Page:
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Homework Help: Relativity Help

  1. Apr 27, 2005 #1
    Hi, I'm really hoping somebody can help me. basically i have an exam coming up very shortly and from my revision thought i was doing ok with the relativity section. When i have come to look at past exam question i have discovered that although i know my theory i haven't a clue how to actually apply it to any of the situations given. What i'm hoping is that someone might read this and might be able to provide the starting blocks to answer the questions.

    Here are 2 examples from the past two years:
    (1) Consider two stars, one with mass m 0 and velocity 0.8 c and another one with mass 3mo and at rest in the reference of a distant observer. Suppose that the two stars collide and merge into one star.
    (a) What is the initial total linear momentum of the system?
    (b) What is the initial total energy of the system?
    (c) What is the velocity of the system after merging?
    (d) What is the rest mass of the resulting star?

    (2) A pion is produced by the collision of a cosmic ray particle with a nucleon in the upper atmosphere. The pion rapidly decays into a muon, and the muon then decays into an electron and a neutrino. The rest mass of a muon mu is about 106 MeV, and the muon-decay timeseale is 2.2 x 10 .6 s.
    (a) If the muon is produced at a height of 18 km above the sea level with a total energy of 30 GeV and it travels downward vertically, what are the Lorentz factor and relativistic parameter of the muon?
    (b) What is the expected time of flight that the muon takes to reach sea level?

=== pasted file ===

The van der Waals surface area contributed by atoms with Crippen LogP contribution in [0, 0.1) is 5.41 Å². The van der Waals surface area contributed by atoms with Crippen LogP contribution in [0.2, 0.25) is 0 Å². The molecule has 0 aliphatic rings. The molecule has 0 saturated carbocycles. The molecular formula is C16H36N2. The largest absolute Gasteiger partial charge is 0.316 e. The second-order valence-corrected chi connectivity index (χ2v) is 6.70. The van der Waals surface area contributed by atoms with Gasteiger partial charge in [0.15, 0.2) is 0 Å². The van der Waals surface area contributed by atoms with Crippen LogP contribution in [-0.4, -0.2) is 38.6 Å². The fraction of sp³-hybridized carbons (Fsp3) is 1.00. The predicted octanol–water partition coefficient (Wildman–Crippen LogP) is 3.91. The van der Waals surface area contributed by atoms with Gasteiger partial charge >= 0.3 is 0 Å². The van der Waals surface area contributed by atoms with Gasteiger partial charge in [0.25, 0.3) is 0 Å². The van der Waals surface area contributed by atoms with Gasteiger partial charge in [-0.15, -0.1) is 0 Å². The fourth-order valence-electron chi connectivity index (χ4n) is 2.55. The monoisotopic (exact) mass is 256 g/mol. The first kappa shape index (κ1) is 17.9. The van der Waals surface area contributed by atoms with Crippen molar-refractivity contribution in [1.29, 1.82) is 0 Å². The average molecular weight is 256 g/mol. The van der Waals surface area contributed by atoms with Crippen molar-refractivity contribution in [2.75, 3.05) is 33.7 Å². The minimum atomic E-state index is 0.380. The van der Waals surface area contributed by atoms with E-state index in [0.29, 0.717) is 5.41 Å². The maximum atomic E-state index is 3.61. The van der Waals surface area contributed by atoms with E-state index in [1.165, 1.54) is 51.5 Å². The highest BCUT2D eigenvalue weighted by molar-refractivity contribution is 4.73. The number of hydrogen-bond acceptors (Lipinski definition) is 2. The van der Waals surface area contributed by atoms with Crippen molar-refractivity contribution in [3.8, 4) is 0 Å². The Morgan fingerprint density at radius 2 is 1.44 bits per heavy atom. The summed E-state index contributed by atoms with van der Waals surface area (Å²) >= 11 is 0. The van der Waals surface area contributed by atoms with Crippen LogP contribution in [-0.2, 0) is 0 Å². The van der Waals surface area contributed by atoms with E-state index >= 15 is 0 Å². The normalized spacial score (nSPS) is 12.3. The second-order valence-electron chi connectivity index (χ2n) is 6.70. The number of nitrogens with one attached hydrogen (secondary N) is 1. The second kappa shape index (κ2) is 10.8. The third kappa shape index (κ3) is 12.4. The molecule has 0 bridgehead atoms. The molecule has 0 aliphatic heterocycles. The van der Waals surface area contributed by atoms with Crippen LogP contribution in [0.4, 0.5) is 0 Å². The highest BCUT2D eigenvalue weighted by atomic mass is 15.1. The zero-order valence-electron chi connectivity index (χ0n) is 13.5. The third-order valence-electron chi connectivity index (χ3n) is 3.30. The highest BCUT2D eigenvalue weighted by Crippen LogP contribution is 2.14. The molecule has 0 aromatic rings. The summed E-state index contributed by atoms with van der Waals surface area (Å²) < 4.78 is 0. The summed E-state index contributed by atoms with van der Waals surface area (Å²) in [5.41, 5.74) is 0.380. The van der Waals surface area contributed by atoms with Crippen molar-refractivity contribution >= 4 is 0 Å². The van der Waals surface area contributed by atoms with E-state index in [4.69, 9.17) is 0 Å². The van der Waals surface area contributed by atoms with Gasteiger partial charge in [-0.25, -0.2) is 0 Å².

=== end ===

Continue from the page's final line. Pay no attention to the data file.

(c) What is the probability that the muon can reach sea level?

    I am obviously not asking anyone to answer the above questions i am really just hoping to find the starting blocks for each question so that i could apply my knowledge to other situations. Thank you very much for your help!
  2. jcsd
  3. Apr 28, 2005 #2


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    Homework Helper

    You might want to look here for a refresher on relativistic momentum and energy. Problems like your collision problem are usually transformed into the center of mass frame of reference and then transformed back to express the results.


    Your second problem is based on an actual experiment that was performed to verify the predictions of length contraction and time dilation. Imagine riding along on the muon. What would the 18 km distance an earth observer sees look like to you? The lifetime of the muon assumes the rest frame of the muon. How would the moun's "clock" appear to be running to an earth observer?
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